Blog Article 20-11-2017

Blog article by Tanaz Buhariwalla, Country Director (India), IDA Ireland

From creating the very basis of computing, to housing global tech giants, Ireland has defined the digital age. And Ireland isn't done yet. Read on:

You probably know that Ireland gave the world Guinness which they insist is 'good for you'; but did you know that it was an Irishman's innovation that spearheaded the digital age? Here's a look at Ireland's fascinating IT history:

- It all began with George Boole: A child prodigy, George Boole was the son of a struggling shoemaker. He was forced to leave school and never attended university; except as a teacher! George Boole became the first professor of mathematics at Queen's College (Cork), now University of Cork. And though the Englishman lived in times before the Irish Free State was formed, he spent much of his life in Cork. It was here that he came up with 'Boolean Logic'. This is a form of algebra in which variables are reduced to 'Truth' or 'False'. Little did he know that decades after his death, Boolean Logic would form the very heart of computer science - it was used to device electrical circuits - and usher us into the modern age.

- Ireland gets on the net. And since then, the world has come a long way: “No guarantees of reliable service are available at present, it is quite likely that the line will go down at no notice.” This was the very first email, sent out in June 1991, and marked Ireland's first direct link on the net. The pioneering email may not have been very comforting, but is historic all the same. And Ireland has come a long way since then. Today, Ireland is fast becoming the technological hub of Europe, with foreign companies setting up their European base in Ireland. And Dublin's Silicon Docks alone holds some of the most reputed tech companies in the world.

There are many reasons that attract a company to set up in Ireland and then stay and grow out of Ireland (that I have covered in my earlier blogs).  The atmosphere in Ireland is conducive to innovation and growth. Infosys, Kellton Tech, NIIT, Tech Mahindra, BrowserStack, Synowledge and a whole host of Indian tech companies have established their European (if not EMEA) headquarters in Dublin. More recently, Martin Shanahan, CEO of IDA Ireland, visited India and helped strengthen the partnership between Ireland and Indian multinationals.  We had interesting conversations with business leaders across India and I share here, a conversation between Martin and HCL Technologies’ Ajay Davessar during Martin’s trip (https://www.youtube.com/watch?v=uYEMh9HVqEI).

 - Wi-FI is here: Do you remember life before Wi-Fi? The noisy modems that screamed as they got you online. And speeds that had you twiddling your thumbs, anxiously, as you waited for a page to load. The World has an Irish-Australian to thank for the wonderful invention of Wi-Fi.
Dr. John O'Sullivan, an Australian electrical engineer, who has traced his ancestry to Galway, did extensive work in signal processing and radio-physics. His work then led him, and his colleagues, to device key technology that is used even today in all Wi-Fi enabled devices.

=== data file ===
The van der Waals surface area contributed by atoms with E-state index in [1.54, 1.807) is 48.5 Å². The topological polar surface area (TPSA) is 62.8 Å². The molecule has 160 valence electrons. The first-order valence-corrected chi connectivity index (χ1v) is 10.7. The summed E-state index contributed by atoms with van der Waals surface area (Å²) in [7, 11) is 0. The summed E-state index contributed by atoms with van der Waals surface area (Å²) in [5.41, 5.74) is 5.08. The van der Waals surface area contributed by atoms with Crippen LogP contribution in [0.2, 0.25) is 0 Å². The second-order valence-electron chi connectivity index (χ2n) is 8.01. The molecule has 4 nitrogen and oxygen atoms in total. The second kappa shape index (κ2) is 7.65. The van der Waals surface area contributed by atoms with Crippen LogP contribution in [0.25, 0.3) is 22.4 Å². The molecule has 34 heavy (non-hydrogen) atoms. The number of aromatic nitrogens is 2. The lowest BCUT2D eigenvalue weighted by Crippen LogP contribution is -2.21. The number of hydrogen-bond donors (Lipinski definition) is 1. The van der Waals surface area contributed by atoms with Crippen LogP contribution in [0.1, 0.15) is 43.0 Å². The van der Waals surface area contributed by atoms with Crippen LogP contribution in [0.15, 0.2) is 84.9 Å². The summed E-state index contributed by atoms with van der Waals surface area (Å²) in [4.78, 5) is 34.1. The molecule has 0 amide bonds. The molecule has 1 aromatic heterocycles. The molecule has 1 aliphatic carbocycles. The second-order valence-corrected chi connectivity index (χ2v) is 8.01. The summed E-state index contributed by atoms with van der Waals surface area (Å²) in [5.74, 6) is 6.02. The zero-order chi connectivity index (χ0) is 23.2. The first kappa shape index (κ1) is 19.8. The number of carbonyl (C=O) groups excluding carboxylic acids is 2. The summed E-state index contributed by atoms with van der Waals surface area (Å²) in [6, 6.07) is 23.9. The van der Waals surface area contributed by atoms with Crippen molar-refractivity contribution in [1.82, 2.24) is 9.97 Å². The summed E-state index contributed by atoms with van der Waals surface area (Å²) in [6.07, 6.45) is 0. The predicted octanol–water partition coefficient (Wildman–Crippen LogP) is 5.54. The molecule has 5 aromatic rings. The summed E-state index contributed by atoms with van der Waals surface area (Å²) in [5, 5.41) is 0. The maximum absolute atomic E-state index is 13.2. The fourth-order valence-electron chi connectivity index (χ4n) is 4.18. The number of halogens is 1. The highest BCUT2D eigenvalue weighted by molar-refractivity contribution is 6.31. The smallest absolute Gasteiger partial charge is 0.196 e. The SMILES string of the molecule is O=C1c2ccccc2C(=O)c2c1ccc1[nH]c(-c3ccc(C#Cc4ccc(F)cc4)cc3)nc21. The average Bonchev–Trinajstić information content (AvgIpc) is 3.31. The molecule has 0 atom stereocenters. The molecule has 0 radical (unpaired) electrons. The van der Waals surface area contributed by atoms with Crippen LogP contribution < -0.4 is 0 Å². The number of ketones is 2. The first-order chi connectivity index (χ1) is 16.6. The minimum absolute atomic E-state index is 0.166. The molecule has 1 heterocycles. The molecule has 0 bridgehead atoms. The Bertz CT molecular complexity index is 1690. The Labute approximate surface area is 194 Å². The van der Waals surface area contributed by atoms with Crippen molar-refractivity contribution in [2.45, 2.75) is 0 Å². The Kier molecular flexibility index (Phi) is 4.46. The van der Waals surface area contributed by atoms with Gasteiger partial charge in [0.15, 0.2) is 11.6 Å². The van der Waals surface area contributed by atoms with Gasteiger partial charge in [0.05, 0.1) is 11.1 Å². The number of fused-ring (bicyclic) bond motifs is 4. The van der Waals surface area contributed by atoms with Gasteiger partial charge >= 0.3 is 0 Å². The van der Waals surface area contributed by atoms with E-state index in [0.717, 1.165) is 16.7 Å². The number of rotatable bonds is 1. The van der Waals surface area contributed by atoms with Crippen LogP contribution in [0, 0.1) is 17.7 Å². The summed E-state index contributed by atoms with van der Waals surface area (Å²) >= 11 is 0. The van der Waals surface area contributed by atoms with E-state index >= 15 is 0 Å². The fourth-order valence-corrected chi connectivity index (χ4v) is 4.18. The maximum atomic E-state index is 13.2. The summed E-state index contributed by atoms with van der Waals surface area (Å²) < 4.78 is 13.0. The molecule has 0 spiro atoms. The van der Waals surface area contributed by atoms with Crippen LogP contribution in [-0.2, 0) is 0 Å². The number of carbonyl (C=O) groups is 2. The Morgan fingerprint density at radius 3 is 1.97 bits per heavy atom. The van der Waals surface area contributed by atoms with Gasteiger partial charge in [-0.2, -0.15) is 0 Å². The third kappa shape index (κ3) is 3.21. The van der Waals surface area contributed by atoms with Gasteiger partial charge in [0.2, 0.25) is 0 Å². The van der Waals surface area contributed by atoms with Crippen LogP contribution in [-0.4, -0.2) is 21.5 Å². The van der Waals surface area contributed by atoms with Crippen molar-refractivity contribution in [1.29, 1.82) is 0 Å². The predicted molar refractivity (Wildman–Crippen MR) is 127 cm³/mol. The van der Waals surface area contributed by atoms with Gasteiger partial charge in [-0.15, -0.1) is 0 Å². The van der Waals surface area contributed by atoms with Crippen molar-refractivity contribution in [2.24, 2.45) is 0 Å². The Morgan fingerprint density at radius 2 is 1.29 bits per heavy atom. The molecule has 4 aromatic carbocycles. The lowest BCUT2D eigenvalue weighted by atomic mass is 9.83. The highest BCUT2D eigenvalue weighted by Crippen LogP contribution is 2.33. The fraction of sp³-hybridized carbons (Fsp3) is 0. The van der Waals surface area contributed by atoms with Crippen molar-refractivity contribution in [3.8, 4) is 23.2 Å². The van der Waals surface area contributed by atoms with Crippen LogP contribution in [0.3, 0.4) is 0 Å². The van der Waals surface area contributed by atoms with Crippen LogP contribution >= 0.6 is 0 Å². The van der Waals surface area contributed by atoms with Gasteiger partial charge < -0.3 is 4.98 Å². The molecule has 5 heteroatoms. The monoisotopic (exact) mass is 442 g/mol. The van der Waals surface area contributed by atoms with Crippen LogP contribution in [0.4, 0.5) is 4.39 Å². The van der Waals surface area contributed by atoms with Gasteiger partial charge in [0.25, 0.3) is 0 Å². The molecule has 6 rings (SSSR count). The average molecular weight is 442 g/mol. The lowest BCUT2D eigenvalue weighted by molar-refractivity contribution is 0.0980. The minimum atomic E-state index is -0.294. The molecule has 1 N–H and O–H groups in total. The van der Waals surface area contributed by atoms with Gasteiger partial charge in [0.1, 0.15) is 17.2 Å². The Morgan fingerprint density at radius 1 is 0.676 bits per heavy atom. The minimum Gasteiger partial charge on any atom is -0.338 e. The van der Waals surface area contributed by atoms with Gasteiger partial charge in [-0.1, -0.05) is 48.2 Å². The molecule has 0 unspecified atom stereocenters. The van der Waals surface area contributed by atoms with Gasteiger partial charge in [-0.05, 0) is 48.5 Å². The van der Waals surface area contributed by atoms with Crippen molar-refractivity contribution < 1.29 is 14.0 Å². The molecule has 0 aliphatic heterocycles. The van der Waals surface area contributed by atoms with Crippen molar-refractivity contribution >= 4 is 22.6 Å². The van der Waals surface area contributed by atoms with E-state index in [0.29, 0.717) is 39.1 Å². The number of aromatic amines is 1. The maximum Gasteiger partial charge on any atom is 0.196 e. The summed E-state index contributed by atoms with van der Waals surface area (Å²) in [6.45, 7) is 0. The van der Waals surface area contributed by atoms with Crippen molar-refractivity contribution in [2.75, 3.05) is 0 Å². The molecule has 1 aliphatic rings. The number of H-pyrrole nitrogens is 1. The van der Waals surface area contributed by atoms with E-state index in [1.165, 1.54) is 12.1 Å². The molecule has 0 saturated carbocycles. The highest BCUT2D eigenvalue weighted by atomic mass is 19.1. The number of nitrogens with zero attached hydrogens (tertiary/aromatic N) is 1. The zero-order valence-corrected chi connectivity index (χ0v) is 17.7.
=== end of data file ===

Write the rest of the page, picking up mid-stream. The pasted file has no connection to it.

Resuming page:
- Dublin and the Internet of Things (IoT): Ireland has the resources, infrastructure and skill-set to lead the Internet of Things (IoT) revolution. To put it simply, IoT is the process of creating an eco-system wherein our virtual world meets the physical world, via devices. Think smart phones that allow you check the weather, games like Pokemon Go where a computer generated image is super-imposed onto your real world. Or the wearables that measure your heart-rate as you work-out. But where does Ireland fit in? Ireland leads the way: The Intel Curie chip designed in Ireland is a button-sized device that can be integrated into clothing to track performance and activity; the most energy-efficient, high-speed analogue-to-digital converter in the World was created by Irish firm S3; a chip designed by Dublin firm Movidius will feature in a new generation of virtual reality headsets by Google.

Little wonder that Dublin is tipped to be the World’s most densely sensored city in the world, making it possibly the world’s first truly Internet of Things city. Projects at Croke Park, a premier stadium in Dublin, include predicting traffic to/from the stadium, developing apps that indicate queuing times at refreshment and convenience facilities.  Intel Quark-based Gateway platforms will gather and monitor environmental data, in particular noise and air quality.  Intel will also deploy a wide-scale IoT research platform in Dublin to facilitate the above project.  The data that is gathered will be made available to all citizens and stakeholders on an open basis, providing real-time information about air quality and noise levels.  Real-time traffic information is already currently being provided.

Now, if you're a tech company looking to set up a European hub, could any city be more ideal than Dublin?
 
 

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